24 Oct New Egg Donation Study Offers Good News for Intended Parents
More and more women are becoming moms via egg donation over the past decade, with significantly improved outcomes, as reported at the annual meeting of the American Society for Reproductive Medicine’s annual meeting in Boston, which I attended last week.
As I discussed in a post last year, egg donation has historically often been considered a course of last resort, due to the fact that many intended parents want a child who is genetically related to them. But as the age at which women are having children has steadily risen in recent years, the number of women using donated eggs has also. According to a recent study by Emory University and the federal Centers for Disease Control and Prevention, published online in the Journal of the American Medical Association, U.S. fertility clinics reported 18,306 procedures using fresh or frozen donated eggs in 2010, up from 10,801 in 2000, USA Today reports. The 433 clinics from which data was collected represent 93% of U.S. fertility clinics.
The best news is that improved technologies and growing numbers of experienced fertility physicians have improved women’s odds of having an “ideal” birth, according to a report in Nature World News:
The ideal result, characterized as a single baby born on time and at a healthy weight, rose from 19 percent to 25 percent during this 10-year period. A total of 56 percent resulted in a live birth in 2010, most of whom were healthy.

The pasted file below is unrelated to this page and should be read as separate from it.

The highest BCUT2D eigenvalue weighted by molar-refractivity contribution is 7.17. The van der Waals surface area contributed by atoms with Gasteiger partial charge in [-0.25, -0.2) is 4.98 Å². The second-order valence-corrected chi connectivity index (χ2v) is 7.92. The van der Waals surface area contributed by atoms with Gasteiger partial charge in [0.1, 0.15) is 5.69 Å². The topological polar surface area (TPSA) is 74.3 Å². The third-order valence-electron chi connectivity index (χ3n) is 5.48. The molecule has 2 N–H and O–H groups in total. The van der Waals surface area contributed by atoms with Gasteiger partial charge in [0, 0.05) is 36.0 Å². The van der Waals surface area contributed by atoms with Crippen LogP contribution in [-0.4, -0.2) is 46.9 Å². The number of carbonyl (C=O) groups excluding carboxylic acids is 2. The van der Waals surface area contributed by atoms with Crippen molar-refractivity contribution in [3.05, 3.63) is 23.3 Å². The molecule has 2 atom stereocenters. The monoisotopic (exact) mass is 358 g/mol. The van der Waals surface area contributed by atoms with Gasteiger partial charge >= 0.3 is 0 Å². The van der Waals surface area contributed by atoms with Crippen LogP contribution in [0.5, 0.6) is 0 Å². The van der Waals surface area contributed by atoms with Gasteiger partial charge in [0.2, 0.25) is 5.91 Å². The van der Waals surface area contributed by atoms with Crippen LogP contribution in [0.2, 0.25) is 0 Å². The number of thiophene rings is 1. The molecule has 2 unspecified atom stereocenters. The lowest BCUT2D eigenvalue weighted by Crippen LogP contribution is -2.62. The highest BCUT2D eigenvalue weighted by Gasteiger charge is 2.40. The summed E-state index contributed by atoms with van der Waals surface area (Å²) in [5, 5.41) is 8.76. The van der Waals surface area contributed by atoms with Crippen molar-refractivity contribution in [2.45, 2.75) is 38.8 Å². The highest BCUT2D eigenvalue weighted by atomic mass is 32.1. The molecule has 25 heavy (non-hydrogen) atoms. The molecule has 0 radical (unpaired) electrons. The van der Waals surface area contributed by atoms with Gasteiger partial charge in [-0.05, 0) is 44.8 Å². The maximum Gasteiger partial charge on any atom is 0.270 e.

Another positive result seen with the higher numbers of donated eggs was that fewer women were implanted with multiple embryos, which increases risk of complications, USA Today reported:
Since risks increase with multiple fetuses, the reproductive medicine society recommends that patients and doctors use no more than two embryos and consider using a single embryo when the donor is under age 35. In 2000, single embryos were used less than 1% of the time; in 2010, they were used in 14.5% of cases, the study found.
The average age of egg donors held steady at 28 from 2000 to 2010, as did the average age of egg recipients at 41.
Even with the improved outcomes resulting from egg donation, 89% of women who underwent in vitro fertilization, or IVF, in 2010 used their own eggs fertilized with sperm from their partner or from a donor. But the improved results from egg donation is great news for infertile women; for gay men who want to become fathers via egg donation and surrogacy, as Tommy and I did; and for intended parents who have delayed starting their families for any number of reasons. This rapidly evolving technology continues to offer more and more safe, effective options for family formation—results we can all celebrate.